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Tinted glasses must go, says High Court

IN A significant verdict to check violation of traffic rules, the Lucknow Bench of the High Court has issued certain guidelines for compliance by the State Government until the state legislature or Parliament legislates a law providing severe punishment to the offenders.

india Updated: Jun 24, 2006 01:40 IST

IN A significant verdict to check violation of traffic rules, the Lucknow Bench of the High Court has issued certain guidelines for compliance by the State Government until the state legislature or Parliament legislates a law providing severe punishment to the offenders.

The judgment was given by a division bench of the HC comprising Justices DP Singh and JM Paliwal on a public interest litigation (PIL) filed by one Sudarsha  Awasthi against unauthorised use of red/blue beacon lights, hooters, and opaque films pasted on the window screen etc in vehicles plying in the state.

The guidelines had to be issued to following statement given by the principal secretary (Home) in the court that on account of absence of any provisions in the Motor Vehicle Act and Rules, the state was not in a position to seize the vehicles running in violation of the provisions of the MV Act and the Rules framed there under.

These guidelines among others include a direction to the auto-dealers/shopkeepers not to paste film on the window screens or sell red/blue lights or hooters etc in the absence of a letter of request issued by the competent authority.

The state government has been directed to launch a special drive for 10 days or a week in every month throughout the state to check violators. The special drive is to continue for four months or more till the vehicles in state are found in order. The state was further directed to provide required instrument and to provide back up of PAC force in those districts where kidnapping for ransom or other organised crime was very high.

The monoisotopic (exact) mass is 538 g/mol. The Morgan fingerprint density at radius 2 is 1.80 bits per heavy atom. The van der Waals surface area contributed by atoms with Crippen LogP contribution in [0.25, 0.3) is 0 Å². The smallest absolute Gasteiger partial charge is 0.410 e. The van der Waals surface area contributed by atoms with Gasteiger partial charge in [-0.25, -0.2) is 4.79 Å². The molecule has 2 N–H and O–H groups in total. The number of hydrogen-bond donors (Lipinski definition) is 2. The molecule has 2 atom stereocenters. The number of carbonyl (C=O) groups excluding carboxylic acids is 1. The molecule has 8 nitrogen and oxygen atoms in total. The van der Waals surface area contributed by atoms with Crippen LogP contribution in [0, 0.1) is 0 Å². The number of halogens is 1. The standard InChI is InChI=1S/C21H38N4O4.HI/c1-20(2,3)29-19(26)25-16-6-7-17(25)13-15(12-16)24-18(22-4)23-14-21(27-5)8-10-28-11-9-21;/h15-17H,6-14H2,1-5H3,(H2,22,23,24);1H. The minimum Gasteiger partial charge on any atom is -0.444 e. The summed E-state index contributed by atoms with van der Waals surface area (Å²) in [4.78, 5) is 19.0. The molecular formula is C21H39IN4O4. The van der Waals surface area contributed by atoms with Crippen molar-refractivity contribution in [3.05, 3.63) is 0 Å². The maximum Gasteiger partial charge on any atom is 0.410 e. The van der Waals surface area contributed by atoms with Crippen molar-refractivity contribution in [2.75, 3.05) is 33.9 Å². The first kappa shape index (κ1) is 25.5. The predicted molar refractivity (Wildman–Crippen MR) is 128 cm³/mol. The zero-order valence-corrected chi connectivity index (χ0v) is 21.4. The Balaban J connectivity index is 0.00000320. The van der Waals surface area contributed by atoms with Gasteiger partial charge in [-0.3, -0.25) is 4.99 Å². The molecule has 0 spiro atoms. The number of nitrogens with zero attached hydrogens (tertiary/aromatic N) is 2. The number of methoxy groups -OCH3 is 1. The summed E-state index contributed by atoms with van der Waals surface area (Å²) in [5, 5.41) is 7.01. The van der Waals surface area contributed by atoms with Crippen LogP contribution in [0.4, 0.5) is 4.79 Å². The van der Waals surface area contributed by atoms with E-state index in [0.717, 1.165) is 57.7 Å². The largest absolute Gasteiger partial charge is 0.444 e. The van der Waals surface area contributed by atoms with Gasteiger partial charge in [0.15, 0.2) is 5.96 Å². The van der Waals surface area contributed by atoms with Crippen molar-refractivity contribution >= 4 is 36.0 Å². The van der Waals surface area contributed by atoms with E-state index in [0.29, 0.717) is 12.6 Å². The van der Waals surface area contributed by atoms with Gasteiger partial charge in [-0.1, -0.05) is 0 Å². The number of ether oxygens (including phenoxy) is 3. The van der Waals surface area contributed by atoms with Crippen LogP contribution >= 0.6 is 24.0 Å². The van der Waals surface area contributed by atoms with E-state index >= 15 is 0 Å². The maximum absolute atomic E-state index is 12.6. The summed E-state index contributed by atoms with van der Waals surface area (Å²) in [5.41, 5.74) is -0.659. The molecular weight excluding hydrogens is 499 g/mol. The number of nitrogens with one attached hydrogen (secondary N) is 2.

The RTO and ARTOs were directed to check plying of vehicles violating traffic rules and seize the registration certificate and send the same to the competent authority for suspension. The state authorities were directed to stop all vehicles plying on road in violation of the provisions of the MV Act and rules, using unauthorised beacon lights, hooters, boards displaying office name or designation and opaque films on window screens etc.

It shall be treated as an offence under section 177 of the MV Act, the court said.

The state was further directed to issue appropriate circulars within three weeks in view of the above guidelines for compliance to all concerned and to publish an extract of the above guidelines and the relevant rules and notification relating to use of red/blue lights, hooters etc in prominent newspapers (English/Hindi) within a month.

The directions issued above shall come into effect from July 20 next, the court said, so that people may get a chance to put their vehicles in order to avoid any inconvenience.